Cataract Surgery

For general information about cataracts, please click here

How is cataract surgery performed?

Cataract surgery is usually performed as day surgery under local anaesthetic. Frequently your anaesthetist will also give you a strong sedative to allow you to relax. If necessary, a general anaesthetic can be given, however this is not usually preferred. It is uncommon to feel any discomfort during cataract surgery.

Cataract surgery usually only takes about 10 minutes. The cataract is removed using very small instruments and a microscope. After the cataract is removed, an intraocular lens is inserted to allow light to focus after the surgery. Almost always, no stitches are used.

After the surgery, you will stay at the hospital for up to an hour and then be allowed to leave. You will have a shield over your eye and will be given instructions on what to do when you get home. Usually you will start eye drops that night.

What types of intraocular lenses are available?

Intraocular lenses come in many shapes and sizes. These can be monofocal spherical (one focal length), monofocal toric (to correct astigatism) or multifocal (more than one focal length, to allow for far and near vision).

Monofocal sperical and toric lenses are by far the most commonly used. 

Multifocal lenses may be used in certain circumstances, however they may have a poorer quality of vision, and more night vision problems due to haloes when compared to monofocal lenses. In order to reduce spectacle dependance after surgery, it is sometimes possible to insert a distance lens in one eye and a slightly closer focusing eye in the second eye. This technique is called monovision. Dr Johnson will advise which options are likely to be best for you, given the benefits and limitations of the various lenses.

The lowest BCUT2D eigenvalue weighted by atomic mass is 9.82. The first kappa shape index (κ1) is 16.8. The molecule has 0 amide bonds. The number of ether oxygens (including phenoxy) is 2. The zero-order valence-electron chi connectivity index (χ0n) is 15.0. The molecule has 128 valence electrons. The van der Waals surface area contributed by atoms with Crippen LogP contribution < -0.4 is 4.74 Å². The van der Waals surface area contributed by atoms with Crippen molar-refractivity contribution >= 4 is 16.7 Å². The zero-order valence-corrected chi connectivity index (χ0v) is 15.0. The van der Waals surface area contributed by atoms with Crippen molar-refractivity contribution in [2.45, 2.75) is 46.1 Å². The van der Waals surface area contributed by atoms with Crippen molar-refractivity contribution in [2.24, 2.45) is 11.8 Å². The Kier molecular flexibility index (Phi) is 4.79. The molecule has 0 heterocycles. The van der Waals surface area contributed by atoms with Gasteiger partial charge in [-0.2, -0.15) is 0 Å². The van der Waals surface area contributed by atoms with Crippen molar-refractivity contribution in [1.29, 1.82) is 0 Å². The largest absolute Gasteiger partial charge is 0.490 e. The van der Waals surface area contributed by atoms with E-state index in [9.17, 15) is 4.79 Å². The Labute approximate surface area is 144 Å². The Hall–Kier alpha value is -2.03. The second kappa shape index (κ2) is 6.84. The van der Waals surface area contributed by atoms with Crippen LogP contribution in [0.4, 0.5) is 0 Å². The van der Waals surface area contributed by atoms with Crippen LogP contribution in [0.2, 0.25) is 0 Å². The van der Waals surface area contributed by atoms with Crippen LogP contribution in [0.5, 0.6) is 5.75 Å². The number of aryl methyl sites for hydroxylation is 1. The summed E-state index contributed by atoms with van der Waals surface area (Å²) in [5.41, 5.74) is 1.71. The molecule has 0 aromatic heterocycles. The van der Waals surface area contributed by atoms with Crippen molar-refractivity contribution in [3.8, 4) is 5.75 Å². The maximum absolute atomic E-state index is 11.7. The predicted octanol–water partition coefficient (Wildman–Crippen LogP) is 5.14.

How do you determine the strength of the intraocular lens?

Before having cataract surgery we will take measurements of the eye. These are used to predict the strength of the lens required for your eye. This process is called biometry and more information about this can be found here. 

Do you use lasers to remove a cataract?

Most surgery is performed with a highly specialised ultrasound machine. This gives excellent results the vast majority of the time.

There is a new technique using a femtosecond laser (called laser-assisted cataract surgery), which can offer potential benefits for some patients. For more information regarding laser-assisted cataract surgery, click here.

What are the risks of cataract surgery?

Cataract surgery is considered safe, low risk surgery. However, as with all operations, there are some risks. 

Common risks: 

Uncommon or rare problems: 

  • severe infection (less than 0.05%) 
  • corneal decompensation (less than 0.1%) 
  • posterior capsule rupture (with or without vitreous loss - less than 0.5%).

Cataract surgery is a safe procedure. The list above shows the potential risks and is included for completeness but permanent loss of vision from cataract surgery is very rare. Please contact the clinic if you would like more information.

Where is the surgery performed?

Our surgeons operate at a number of different hospitals to cater for both private and public patients. We offer NO-GAP surgery for HBF and several other major health funds. 

Please click on the link of your surgeon to see where they operate;

Dr Joshua Yuen

Dr Joshua is an experienced consultant ophthalmic surgeon, who specialises in retinal diseases and cataract surgery... read more

Dr Brad Johnson

Dr Johnson is an experienced consultant ophthalmic surgeon, who specialises in retinal diseases and cataract surgery... read more